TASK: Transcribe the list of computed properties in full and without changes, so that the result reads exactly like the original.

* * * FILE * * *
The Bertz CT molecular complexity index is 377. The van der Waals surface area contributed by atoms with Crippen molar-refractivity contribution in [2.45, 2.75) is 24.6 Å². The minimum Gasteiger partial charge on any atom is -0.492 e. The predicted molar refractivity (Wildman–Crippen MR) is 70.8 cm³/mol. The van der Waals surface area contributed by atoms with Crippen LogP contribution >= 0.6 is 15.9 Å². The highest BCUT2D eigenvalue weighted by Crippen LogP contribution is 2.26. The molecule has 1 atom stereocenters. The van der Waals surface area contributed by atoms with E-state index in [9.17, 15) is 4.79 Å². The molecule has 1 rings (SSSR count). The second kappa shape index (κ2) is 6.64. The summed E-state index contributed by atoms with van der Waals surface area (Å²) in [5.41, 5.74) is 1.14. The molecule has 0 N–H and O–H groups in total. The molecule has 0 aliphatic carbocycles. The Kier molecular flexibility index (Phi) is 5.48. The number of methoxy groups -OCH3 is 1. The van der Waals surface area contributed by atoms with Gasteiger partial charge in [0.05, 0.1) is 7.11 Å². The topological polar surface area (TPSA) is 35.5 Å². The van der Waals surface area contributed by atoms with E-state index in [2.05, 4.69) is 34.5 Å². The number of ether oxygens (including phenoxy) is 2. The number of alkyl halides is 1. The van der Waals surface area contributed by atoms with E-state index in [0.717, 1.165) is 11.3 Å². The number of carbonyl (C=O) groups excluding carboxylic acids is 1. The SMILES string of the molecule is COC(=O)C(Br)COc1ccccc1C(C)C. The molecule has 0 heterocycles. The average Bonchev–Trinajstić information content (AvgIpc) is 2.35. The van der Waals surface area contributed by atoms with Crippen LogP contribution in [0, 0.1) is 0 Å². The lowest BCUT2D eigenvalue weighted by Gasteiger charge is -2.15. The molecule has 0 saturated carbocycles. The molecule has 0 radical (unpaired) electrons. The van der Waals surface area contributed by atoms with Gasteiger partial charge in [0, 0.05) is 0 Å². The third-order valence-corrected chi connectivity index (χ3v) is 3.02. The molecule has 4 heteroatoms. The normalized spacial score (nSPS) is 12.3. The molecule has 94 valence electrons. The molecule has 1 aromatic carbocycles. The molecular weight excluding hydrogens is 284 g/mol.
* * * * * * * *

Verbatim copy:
The Bertz CT molecular complexity index is 377. The van der Waals surface area contributed by atoms with Crippen molar-refractivity contribution in [2.45, 2.75) is 24.6 Å². The minimum Gasteiger partial charge on any atom is -0.492 e. The predicted molar refractivity (Wildman–Crippen MR) is 70.8 cm³/mol. The van der Waals surface area contributed by atoms with Crippen LogP contribution >= 0.6 is 15.9 Å². The highest BCUT2D eigenvalue weighted by Crippen LogP contribution is 2.26. The molecule has 1 atom stereocenters. The van der Waals surface area contributed by atoms with E-state index in [9.17, 15) is 4.79 Å². The molecule has 1 rings (SSSR count). The second kappa shape index (κ2) is 6.64. The summed E-state index contributed by atoms with van der Waals surface area (Å²) in [5.41, 5.74) is 1.14. The molecule has 0 N–H and O–H groups in total. The molecule has 0 aliphatic carbocycles. The Kier molecular flexibility index (Phi) is 5.48. The number of methoxy groups -OCH3 is 1. The van der Waals surface area contributed by atoms with Gasteiger partial charge in [0.05, 0.1) is 7.11 Å². The topological polar surface area (TPSA) is 35.5 Å². The van der Waals surface area contributed by atoms with E-state index in [2.05, 4.69) is 34.5 Å². The number of ether oxygens (including phenoxy) is 2. The number of alkyl halides is 1. The van der Waals surface area contributed by atoms with E-state index in [0.717, 1.165) is 11.3 Å². The number of carbonyl (C=O) groups excluding carboxylic acids is 1. The SMILES string of the molecule is COC(=O)C(Br)COc1ccccc1C(C)C. The molecule has 0 heterocycles. The average Bonchev–Trinajstić information content (AvgIpc) is 2.35. The van der Waals surface area contributed by atoms with Crippen LogP contribution in [0, 0.1) is 0 Å². The lowest BCUT2D eigenvalue weighted by Gasteiger charge is -2.15. The molecule has 0 saturated carbocycles. The molecule has 0 radical (unpaired) electrons. The van der Waals surface area contributed by atoms with Gasteiger partial charge in [0, 0.05) is 0 Å². The third-order valence-corrected chi connectivity index (χ3v) is 3.02. The molecule has 4 heteroatoms. The normalized spacial score (nSPS) is 12.3. The molecule has 94 valence electrons. The molecule has 1 aromatic carbocycles. The molecular weight excluding hydrogens is 284 g/mol.